You might think that people with type 2 diabetes would know better than most what they should put into and leave out of their diets. At least, that was the expectation of researchers at the Wake Forest School of Medicine in Winston-Salem, North Carolina, when they set out to learn why people with type 2 are often overweight. What they found, however, surprised them. Their study of 2,757 type 2s showed that:
- 93 percent exceeded the recommended daily percentage of calories from fat
- 85 percent exceeded the recommended level of saturated fat
- 92 percent consumed too much sodium
- Fewer than half ate the daily servings of fruits, vegetables, grains, and dairy products recommended by the U.S. Department of Agriculture Food Guide Pyramid
- On average, they obtained 44 percent of their calories from carbohydrates, 40 percent from fat, and 17 percent from protein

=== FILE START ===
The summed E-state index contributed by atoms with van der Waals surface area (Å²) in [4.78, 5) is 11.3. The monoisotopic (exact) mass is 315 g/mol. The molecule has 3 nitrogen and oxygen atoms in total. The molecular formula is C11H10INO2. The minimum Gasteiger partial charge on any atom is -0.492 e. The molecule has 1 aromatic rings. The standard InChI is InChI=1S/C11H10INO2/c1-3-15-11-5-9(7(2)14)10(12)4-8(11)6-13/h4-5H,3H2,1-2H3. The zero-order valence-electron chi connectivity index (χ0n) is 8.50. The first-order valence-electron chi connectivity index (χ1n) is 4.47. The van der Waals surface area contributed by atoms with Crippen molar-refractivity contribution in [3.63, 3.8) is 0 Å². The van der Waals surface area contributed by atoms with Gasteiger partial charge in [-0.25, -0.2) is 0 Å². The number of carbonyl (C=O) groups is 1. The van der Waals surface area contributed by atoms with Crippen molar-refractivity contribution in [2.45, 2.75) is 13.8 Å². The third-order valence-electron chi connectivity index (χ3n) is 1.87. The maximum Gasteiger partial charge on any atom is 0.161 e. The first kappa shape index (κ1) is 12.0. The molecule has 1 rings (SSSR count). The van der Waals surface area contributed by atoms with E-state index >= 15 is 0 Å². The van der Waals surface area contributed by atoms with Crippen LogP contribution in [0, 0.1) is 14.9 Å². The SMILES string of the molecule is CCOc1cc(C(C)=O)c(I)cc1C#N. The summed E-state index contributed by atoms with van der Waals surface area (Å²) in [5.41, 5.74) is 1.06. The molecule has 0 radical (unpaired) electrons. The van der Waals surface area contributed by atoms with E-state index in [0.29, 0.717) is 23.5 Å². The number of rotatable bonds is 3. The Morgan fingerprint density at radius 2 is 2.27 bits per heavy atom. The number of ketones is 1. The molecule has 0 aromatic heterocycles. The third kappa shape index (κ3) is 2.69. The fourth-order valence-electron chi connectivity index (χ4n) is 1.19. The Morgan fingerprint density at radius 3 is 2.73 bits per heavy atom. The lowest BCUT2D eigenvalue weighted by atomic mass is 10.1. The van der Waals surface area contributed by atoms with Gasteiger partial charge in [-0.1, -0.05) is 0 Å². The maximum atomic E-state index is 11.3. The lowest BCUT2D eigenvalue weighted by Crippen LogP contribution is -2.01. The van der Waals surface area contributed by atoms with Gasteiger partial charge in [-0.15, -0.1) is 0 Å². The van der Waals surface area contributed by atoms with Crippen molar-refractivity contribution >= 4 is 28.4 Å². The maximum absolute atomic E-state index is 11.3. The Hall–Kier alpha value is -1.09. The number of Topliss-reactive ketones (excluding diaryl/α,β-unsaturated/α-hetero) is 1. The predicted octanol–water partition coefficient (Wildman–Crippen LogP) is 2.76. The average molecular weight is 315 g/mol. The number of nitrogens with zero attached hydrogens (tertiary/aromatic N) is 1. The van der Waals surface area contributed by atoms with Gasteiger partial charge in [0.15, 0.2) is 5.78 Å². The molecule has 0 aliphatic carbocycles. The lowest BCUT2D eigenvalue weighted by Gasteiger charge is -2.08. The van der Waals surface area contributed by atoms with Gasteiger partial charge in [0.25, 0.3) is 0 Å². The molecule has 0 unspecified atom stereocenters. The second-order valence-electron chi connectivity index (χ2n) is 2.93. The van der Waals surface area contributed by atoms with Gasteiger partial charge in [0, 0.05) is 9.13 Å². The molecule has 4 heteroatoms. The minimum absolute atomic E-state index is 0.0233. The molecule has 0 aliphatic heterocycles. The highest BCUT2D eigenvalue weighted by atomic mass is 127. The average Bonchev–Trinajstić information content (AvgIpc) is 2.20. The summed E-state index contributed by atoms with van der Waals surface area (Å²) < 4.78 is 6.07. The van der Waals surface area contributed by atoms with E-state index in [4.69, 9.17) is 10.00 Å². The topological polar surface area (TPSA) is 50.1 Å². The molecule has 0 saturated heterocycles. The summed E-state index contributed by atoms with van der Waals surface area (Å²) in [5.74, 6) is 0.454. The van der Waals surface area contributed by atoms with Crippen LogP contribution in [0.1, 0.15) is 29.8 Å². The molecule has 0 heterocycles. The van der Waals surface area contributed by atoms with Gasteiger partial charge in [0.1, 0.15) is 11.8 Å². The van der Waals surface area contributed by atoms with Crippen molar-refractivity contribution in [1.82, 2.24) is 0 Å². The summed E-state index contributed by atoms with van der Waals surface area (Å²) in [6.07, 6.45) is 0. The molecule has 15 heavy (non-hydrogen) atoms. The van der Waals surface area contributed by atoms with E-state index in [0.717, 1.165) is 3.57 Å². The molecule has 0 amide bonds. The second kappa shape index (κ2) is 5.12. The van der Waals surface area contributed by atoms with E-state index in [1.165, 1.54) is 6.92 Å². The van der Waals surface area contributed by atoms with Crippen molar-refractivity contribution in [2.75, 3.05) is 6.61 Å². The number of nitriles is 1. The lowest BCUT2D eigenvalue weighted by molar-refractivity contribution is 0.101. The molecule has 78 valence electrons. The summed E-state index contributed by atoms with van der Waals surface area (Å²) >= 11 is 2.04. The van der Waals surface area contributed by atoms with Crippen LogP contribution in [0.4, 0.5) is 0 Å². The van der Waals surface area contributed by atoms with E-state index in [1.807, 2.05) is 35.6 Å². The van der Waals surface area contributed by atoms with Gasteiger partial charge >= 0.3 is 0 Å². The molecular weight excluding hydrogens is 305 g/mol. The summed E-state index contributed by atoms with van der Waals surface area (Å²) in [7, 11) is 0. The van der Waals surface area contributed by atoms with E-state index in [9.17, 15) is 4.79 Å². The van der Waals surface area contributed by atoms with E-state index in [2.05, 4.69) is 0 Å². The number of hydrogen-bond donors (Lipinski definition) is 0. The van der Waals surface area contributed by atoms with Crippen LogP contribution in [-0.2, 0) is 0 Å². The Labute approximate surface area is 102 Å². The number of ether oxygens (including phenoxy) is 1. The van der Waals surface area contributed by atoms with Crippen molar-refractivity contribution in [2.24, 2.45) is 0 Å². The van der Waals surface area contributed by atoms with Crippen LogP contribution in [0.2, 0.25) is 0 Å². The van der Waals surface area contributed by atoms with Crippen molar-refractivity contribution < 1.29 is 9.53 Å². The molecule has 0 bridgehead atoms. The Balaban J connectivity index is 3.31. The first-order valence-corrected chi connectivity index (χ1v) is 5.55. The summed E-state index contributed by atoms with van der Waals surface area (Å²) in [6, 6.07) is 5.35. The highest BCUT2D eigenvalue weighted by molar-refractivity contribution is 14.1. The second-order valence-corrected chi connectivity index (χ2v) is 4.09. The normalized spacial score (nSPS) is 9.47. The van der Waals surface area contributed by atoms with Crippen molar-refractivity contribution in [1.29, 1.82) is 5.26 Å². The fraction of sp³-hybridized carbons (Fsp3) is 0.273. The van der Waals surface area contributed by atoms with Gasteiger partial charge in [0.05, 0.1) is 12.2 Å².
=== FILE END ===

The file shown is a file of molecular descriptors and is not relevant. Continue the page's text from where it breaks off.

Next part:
The researchers, who published their findings in the August 2009 issue of the Journal of the American Dietetic Association, had expected type 2 patients to be more aware of dietary pitfalls than people without diabetes. “It would seem likely that participants who had managed diabetes over a greater length of time would be more likely to understand the importance of consuming a healthful diet, but this was not supported by the data,” they wrote.
To better understand the underlying reasons for their discouraging findings, the researchers would like to investigate the impediments that people with type 2 diabetes encounter when trying to maintain a healthy diet. At this time, however, they advised ongoing nutrition education for people with type 2 diabetes, regardless of how long they’ve had the disease. Good eating habits, as well as exercise and medications, should be considered a vital part of type 2 treatment, they said.